This project aims to understand the impact of calorie labelling in England. For example, what is the effect of the policy on people’s diets and health?
Diet related disease, including obesity, is a major public health burden in England. Almost two thirds of adults are above a healthy weight and one in five children are living with obesity by the time they leave primary school. This puts a large part of the population at increased risk of diseases, such as heart disease, type 2 diabetes and cancer. The cost of these diseases for individuals, the NHS and society are high.
An unhealthy diet is a key driver of obesity and food environments play a role in determining whether you have a healthy diet. Food and drinks prepared away from the home are typically less healthy than food prepared at home and are widely available in England where there is a high density of (fast-food) restaurants, and online food delivery services are developing rapidly. This increases people’s access to foods that are high in calories, fat, salt, and sugar.
In April 2022, the government introduced a mandatory calorie labelling policy in England that requires large businesses selling food and drinks for immediate consumption (e.g., restaurants, cafes, fast food chains) to display calorie information at the point of purchase. The aim of this policy is to help people make healthier decisions when buying food prepared outside the home and to encourage businesses to provide healthier and lower calorie options.
This project will contribute to the evidence base about how calorie labelling influences health.
Design and methods
The project will be divided into four main areas of work:
- Measuring changes in food and drink purchases before and after the labelling policy came into effect, this will be done using a nationally representative database of purchases for out-of-home consumption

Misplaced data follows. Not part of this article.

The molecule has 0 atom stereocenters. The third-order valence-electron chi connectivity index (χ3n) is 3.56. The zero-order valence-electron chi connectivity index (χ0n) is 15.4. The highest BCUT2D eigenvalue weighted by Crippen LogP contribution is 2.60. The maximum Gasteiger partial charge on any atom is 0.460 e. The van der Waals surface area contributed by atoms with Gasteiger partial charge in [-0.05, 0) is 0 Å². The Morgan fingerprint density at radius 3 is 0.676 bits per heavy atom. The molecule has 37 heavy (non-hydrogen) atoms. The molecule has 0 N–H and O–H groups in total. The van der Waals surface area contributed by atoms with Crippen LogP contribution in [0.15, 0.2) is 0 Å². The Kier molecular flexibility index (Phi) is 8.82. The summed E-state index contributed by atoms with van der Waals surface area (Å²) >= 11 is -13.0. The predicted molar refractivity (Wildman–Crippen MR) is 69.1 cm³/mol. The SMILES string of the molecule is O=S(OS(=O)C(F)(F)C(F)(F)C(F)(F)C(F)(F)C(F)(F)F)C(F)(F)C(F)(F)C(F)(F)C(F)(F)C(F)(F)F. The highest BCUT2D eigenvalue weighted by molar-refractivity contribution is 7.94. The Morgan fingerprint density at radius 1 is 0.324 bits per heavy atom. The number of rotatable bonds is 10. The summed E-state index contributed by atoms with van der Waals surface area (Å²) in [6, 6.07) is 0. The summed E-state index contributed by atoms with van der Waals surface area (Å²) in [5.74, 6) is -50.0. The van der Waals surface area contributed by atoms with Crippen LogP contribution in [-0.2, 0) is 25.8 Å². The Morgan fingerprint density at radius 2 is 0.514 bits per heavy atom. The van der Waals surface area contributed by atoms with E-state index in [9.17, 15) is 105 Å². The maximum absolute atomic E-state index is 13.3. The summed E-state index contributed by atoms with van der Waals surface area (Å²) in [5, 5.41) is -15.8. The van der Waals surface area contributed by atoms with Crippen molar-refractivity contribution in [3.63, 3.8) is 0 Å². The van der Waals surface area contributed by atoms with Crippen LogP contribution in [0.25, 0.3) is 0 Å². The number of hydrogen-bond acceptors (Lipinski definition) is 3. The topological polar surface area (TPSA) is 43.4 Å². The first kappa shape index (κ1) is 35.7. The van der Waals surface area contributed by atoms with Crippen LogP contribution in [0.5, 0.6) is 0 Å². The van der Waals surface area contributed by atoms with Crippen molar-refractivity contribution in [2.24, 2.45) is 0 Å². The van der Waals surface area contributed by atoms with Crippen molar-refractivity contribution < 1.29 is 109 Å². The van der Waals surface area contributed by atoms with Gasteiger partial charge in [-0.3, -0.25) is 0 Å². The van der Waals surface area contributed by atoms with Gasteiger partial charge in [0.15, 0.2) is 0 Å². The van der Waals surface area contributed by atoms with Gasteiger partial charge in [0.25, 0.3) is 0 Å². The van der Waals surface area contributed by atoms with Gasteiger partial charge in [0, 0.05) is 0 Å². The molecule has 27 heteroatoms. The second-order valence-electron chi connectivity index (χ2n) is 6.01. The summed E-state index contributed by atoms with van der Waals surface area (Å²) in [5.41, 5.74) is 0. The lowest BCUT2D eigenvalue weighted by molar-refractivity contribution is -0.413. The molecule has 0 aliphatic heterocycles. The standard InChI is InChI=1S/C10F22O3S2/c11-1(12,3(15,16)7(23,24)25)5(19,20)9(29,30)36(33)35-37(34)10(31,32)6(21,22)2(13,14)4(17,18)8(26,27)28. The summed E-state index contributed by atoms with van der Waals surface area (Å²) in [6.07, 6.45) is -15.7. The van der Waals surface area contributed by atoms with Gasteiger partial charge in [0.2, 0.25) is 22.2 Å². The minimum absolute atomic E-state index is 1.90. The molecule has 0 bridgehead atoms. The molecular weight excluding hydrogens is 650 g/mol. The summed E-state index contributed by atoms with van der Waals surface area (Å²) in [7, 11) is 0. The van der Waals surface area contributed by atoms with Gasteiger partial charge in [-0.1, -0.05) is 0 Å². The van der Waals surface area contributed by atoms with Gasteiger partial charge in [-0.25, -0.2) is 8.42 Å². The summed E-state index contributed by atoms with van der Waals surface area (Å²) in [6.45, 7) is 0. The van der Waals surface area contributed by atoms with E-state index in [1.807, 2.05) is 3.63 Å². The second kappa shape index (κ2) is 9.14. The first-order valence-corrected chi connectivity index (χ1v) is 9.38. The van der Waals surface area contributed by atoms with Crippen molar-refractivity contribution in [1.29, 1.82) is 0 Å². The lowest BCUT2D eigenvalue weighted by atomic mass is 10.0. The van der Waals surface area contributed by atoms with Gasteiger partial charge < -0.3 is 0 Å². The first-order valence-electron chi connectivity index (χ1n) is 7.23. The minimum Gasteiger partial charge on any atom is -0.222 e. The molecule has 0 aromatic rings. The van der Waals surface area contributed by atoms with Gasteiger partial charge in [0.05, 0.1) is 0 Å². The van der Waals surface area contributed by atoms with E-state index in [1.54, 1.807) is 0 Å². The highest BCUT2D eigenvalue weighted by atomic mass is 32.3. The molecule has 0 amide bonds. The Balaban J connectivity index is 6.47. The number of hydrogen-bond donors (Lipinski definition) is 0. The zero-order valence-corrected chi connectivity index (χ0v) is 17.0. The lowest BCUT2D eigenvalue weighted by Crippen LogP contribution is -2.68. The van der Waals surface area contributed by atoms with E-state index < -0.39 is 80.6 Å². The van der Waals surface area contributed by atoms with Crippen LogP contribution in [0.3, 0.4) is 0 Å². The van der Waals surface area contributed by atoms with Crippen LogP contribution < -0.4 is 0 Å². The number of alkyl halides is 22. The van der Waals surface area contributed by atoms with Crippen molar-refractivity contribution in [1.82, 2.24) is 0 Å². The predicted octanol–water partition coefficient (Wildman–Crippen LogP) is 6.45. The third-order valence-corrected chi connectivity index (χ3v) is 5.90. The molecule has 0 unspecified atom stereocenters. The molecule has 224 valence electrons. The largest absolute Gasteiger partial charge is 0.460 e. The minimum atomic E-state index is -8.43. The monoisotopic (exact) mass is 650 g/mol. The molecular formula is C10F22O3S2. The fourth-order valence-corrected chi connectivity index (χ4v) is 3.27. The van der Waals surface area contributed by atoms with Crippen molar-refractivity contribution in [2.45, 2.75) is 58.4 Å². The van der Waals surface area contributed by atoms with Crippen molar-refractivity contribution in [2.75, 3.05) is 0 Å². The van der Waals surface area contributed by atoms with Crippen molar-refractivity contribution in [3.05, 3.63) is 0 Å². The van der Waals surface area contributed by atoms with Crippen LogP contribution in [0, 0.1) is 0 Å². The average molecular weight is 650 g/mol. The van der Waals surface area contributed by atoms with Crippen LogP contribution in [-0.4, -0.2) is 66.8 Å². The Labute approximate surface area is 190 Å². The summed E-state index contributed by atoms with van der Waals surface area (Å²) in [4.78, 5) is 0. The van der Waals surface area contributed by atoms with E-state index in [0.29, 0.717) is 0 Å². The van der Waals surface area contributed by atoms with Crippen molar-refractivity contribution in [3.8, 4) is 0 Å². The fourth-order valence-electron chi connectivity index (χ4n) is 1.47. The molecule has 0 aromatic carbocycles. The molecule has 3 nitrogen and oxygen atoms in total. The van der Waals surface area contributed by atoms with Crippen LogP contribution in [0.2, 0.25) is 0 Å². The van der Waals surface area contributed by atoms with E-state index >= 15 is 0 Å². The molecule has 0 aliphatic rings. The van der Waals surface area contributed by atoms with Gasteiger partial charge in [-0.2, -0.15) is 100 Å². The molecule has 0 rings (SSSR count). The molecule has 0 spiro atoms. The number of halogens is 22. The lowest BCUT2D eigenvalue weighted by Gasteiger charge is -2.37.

- Modelling the impact of the changes in purchasing due to labelling policy on population health outcomes and health care costs
- Measuring changes in the availability and prices of foods within restaurants and online delivery platforms before and after the policy was introduced
- Exploring the views of young people about the policy and their priorities for change within local food environments (this policy is particularly relevant to adolescents who are a key demographic of out-of-home food consumption)
We work closely with two panels of young people across two case study sites to inform framing of the project and design of the fourth area of work. The young people will be involved throughout the project.
Findings from the project will be communicated through policy stakeholder meetings, a dissemination event, research briefing, presentations at conferences and publications in academic journals. The young people involved will also help advise on how to present and disseminate the findings to various audiences.